Article by listed Attorney: Nanika Prinsloo
When a person is sequestrated (insolvent), the effect of sequestration on his/her spouse will depend on what regime the parties are married under. For the purposes of insolvency, “marriage” also includes unions under customary law, and even where the parties are living together as husband and wife even though they are not married.
In this article we will briefly discuss the effect on the spouse of the insolvent person.
Read Also: Achieving Stability through Insolvency
Where there is a marriage in community of property, both the assets of the spouses form one estate and consequently the estate is declared insolvent. In other words, both spouses are sequestrated/declared insolvent as if it is one person.
In some cases persons who are married in community of property manage their finance separately and sometimes only the one spouse experience financial problems or incurs too much debt and the other not.
Unfortunately, in instances like this, it is irrelevant for legal purposes that each spouse managed his/her affairs separately from the other, spouse, because as mentioned above, the parties’ assets and debts form one estate.
There will therefore only be one sequestration application. The spouses will either be the First and Second Applicants (if it is a voluntary surrender application) or they will be listed as First and Second Respondents (if it is a forced or friendly sequestration). Follow this link to read more about the difference between voluntary surrender and forced/friendly sequestration.
Where the parties are married out of community of property, each spouse’s assets belongs to that spouse alone and the sequestration or insolvency of the other spouse does not affect the spouse who is not insolvent (or, to use another word – who is solvent).
Both spouses are insolvent
Where both the spouses are insolvent in a marriage out of community of property, both can (and should) be sequestrated. Since each spouse owns his/her own separate estate, two separate sequestration application will be brought, although they can be brought simultaneously. From a cost and practical perspective it will be better if the two applications are lodged simultaneously.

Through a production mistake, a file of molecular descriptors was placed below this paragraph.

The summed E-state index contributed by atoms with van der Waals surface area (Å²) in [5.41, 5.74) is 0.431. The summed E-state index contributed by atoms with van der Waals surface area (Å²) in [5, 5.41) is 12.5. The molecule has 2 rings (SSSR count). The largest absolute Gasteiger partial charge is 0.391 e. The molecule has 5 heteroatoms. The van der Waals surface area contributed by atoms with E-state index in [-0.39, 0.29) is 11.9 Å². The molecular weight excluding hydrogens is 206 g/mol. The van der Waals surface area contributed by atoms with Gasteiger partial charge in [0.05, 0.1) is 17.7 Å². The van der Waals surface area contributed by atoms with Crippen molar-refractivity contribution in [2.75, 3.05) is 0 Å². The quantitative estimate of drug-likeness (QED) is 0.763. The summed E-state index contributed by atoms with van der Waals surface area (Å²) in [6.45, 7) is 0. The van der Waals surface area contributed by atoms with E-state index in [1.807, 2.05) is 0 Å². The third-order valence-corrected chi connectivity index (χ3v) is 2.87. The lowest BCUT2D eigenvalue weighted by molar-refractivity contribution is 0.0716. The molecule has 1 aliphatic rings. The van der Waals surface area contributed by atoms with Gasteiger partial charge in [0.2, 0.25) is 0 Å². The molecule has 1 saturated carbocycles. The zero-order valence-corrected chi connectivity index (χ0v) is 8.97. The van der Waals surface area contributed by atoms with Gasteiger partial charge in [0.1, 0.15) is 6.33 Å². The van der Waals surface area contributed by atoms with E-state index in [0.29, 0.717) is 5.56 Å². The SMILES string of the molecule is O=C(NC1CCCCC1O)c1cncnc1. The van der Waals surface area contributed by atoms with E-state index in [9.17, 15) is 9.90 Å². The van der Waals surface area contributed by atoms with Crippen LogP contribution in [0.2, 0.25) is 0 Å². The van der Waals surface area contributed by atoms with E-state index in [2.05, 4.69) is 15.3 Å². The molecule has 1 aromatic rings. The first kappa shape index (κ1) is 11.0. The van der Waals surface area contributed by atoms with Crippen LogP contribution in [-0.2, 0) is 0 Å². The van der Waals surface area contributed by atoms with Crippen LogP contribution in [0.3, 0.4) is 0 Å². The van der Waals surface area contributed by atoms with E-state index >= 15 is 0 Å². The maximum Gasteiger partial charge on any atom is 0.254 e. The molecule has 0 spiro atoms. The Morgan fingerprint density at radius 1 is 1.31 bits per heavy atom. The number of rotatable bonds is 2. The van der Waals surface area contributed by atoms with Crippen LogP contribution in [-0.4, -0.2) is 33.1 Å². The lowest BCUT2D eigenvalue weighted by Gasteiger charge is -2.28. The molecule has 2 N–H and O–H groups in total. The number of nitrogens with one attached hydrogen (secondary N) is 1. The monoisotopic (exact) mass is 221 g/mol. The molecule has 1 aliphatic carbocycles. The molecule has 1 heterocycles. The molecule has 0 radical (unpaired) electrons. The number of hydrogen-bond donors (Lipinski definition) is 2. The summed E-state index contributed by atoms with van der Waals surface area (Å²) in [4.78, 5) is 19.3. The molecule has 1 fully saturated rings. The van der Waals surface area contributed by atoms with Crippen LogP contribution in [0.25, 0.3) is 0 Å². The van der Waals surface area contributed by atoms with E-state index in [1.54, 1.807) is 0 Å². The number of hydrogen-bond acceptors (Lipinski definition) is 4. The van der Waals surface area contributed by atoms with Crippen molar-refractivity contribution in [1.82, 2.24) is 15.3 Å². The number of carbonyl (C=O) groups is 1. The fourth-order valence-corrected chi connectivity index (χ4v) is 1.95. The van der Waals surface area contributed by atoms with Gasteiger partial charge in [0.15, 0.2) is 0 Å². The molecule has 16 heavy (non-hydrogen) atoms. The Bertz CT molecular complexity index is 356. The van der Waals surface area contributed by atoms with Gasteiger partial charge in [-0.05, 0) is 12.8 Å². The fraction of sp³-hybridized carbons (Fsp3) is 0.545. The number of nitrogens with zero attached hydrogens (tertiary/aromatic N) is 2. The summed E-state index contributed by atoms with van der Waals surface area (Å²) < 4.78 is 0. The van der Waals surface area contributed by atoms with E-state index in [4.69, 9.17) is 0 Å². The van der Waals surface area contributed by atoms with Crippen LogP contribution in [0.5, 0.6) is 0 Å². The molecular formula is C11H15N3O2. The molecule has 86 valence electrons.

One spouse is insolvent and the other not
In a marriage out of community of property where the one spouse is involvent and the other spouse solvent, one must first ascertain whether the solvent spouse signed surety for the insolvent spouse.
-The solvent spouse did not sign surety for the insolvent spouse
Where the spouse who is solvent did not sign surety for the insolvent spouse, it is not necessary for this spouse to sequestrate.
However, what will happen is that the solvent spouse will have to prove which of the assets belong to the solvent spouse and which to the insolvent spouse. The reason for this is because it is very possible for spouses to collude about hiding the insolvent’s assets from being attached by pretending his/her assets belongs to the solvent spouse. Legally the ownership of the solvent spouse will also vest in the insolvent estate – until the solvent spouse can prove that the assets belong to him/her.
-The solvent spouse signed surety for the insolvent spouse
Where the spouse who is solvent (not insolvent) has signed surety surety for the insolvent spouse, the creditors of the insolvent spouse will call up the surety and look at the solvent spouse to pay any shortfalls that occurred in the estate of the insolvent spouse.
-Serving of documents by the Sheriff on the solvent spouse
The sequestration documentation will also be served on the solvent spouse. The solvent spouse will be listed as Second Respondent, even though the solvent spouse is not involved in the application of the insolvent spouse.
The accrual system has no consequences to the outside world: it is purely an internal arrangement between the spouses.
This means that where parties are married out of community with the accrual system, the accrual system will only be relevant when the relationship comes to an end – either by divorce or death. If the parties elected to apply the accrual system, the accrual will only be calculated when the marriage comes to an end.
No creditor can make any demand of the accrual of the other spouse.
This article is a general discussion and does not purport to be full legal advice. Each situation is unique and advice must be received on the merits of each case. Contact writer for further advice.
This article written by Nanika Prinsloo of Prinsloo and Associates.